UK firms struggle with ROI

20 October 2011

LONDON: The vast majority of UK brand owners are finding it hard to prove the business effects of their marketing activities, a study has suggested.

Sky IQ, the research unit of broadcaster BSkyB, surveyed 100 marketers, and reported the average company now uses six communications channels, and 50% employ seven or more.

The internet was the most commonly-used platform, on 76%, ahead of print ads with 71%, direct mail's score of 61% and exhibitions and conference on 56%, the same total as promotions.

Another 45% of businesses are leveraging social media, while outdoor advertising generated 39%, sponsorship 37% and television commercials 36%.

However, although a 97% majority of the panel agreed tracking the sales resulting from marketing was important, 75% lacked the appropriate means allowing them to do so.

More specifically, 88% of firms found it hard to show which channel prompted purchase decisions. The reasons for this included not knowing the influence of individual media, and using a large number of different mediums, on 50% and 46% in turn.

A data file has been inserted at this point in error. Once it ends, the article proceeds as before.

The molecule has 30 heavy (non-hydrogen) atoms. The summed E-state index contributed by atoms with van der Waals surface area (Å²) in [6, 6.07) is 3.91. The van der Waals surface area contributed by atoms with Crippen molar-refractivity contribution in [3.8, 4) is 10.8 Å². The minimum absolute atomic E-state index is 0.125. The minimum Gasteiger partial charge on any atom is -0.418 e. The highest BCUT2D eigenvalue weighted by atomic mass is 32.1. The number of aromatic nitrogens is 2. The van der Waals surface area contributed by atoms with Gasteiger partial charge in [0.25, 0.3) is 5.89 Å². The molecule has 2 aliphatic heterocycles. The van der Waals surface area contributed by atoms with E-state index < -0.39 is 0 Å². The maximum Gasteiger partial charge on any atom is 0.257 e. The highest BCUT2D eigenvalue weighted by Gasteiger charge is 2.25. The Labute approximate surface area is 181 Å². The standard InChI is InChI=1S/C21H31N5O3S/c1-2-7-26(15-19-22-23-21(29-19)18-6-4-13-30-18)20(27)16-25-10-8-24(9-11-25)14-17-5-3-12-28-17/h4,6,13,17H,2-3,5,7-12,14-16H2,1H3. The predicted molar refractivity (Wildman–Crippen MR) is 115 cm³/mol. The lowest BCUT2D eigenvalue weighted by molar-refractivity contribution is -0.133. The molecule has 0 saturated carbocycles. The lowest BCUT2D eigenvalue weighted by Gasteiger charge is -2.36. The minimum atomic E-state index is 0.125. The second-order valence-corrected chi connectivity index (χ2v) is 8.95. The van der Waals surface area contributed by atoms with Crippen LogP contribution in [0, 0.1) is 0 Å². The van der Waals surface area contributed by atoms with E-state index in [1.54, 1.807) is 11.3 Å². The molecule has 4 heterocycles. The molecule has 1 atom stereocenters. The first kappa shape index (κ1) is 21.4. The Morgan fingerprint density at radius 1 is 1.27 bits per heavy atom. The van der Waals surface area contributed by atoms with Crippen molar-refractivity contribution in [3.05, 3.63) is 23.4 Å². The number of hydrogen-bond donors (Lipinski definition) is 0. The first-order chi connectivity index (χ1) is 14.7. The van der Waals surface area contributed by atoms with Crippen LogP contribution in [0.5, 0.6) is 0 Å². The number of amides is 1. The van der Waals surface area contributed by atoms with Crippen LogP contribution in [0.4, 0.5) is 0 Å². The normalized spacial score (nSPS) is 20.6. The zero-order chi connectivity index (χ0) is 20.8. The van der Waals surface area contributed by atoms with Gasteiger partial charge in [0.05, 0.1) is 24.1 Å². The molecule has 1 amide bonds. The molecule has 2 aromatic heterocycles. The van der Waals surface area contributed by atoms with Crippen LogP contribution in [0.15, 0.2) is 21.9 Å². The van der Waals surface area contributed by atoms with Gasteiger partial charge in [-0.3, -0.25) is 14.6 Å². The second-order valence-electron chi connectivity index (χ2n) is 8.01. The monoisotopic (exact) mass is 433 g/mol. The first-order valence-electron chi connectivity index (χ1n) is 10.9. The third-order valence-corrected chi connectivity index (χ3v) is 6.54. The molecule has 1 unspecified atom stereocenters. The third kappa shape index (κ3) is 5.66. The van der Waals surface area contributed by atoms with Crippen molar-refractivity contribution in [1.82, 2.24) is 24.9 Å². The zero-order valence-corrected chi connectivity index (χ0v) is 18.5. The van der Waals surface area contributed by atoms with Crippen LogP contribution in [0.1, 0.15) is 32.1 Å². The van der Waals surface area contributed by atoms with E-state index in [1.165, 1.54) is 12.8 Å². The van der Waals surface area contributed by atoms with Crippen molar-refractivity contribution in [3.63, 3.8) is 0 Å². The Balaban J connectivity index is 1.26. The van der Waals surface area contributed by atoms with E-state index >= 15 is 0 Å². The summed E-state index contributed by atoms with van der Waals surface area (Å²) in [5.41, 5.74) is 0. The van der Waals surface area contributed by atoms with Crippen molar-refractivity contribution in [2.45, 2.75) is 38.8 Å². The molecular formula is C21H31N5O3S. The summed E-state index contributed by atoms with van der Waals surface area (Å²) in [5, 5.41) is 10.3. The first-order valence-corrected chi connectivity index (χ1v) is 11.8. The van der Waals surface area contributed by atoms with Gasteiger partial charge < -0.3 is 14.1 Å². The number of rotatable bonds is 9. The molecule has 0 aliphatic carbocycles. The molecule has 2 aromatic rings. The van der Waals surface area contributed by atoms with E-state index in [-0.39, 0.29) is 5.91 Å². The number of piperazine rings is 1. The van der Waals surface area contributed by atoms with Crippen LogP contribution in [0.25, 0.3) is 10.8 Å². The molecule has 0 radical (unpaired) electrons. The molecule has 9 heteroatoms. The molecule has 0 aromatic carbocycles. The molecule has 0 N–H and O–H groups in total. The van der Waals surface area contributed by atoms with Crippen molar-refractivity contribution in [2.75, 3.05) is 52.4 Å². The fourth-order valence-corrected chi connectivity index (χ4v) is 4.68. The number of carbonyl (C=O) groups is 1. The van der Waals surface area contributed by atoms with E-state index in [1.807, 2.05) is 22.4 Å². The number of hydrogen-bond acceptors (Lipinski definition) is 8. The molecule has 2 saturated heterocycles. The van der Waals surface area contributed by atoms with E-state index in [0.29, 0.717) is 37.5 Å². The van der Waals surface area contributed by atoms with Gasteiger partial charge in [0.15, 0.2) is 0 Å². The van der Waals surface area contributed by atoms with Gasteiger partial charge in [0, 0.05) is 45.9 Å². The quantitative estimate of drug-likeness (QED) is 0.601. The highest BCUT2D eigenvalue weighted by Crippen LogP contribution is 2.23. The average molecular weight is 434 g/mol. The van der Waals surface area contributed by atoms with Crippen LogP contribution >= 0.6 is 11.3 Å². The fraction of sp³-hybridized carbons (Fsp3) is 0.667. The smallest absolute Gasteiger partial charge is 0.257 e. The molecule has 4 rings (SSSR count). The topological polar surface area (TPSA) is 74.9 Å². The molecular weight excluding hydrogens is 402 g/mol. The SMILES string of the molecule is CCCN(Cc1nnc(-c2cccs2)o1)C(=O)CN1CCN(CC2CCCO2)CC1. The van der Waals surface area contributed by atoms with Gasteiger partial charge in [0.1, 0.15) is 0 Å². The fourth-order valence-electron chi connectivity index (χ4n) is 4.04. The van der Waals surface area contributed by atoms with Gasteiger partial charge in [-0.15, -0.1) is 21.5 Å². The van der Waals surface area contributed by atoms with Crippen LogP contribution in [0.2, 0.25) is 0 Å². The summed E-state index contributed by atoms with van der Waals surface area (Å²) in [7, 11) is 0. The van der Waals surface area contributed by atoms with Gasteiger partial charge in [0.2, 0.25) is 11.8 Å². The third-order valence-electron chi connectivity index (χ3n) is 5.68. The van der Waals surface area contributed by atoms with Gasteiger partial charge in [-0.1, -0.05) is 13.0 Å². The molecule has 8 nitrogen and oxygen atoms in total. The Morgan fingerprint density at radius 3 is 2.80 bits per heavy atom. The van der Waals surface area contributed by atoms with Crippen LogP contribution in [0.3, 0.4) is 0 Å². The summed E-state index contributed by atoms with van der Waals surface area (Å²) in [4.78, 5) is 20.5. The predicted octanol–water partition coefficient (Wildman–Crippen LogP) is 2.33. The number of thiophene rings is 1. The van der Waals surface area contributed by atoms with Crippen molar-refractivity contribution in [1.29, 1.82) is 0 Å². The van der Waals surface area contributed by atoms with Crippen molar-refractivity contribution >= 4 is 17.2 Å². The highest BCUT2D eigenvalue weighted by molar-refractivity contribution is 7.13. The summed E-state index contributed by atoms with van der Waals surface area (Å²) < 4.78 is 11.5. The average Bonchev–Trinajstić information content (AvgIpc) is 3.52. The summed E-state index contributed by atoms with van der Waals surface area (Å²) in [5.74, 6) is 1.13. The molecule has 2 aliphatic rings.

Given this, while 90% of organisations montiored the revenues derived from at least one marketing platform, just 25% cover all appropriate parts of the marketing mix.

The internet received such an assessment from 73% of enterprises, with mobile marketing on 49%, social media logging 48%, the same rating as PR. Outdoor followed on 42%.

Exactly 50% of executives stated TV ads were the hardest area to obtain accurate results data, a metric on which outdoor delivered 47%, matching PR, and email tied with social media on 42%.

Currently, 66% of marketers track ROI to justify expenditure choices for their own teams, but only 47% provide this evidence at the company-wide level.

For 56% of communications specialists, such information is used for budgeting, 54% draw on these statistics when planning and forecasting, and 41% deploy them to improve the customer experience.

In all, 95% of participants identified obstacles to proving ROI, with 64% citing the absence of appropriate technology. At present, the main sources of insight are tracking digital behaviour on 57%, and qualitative research on 54%.

Data sourced from Sky IQ; additional content by Warc staff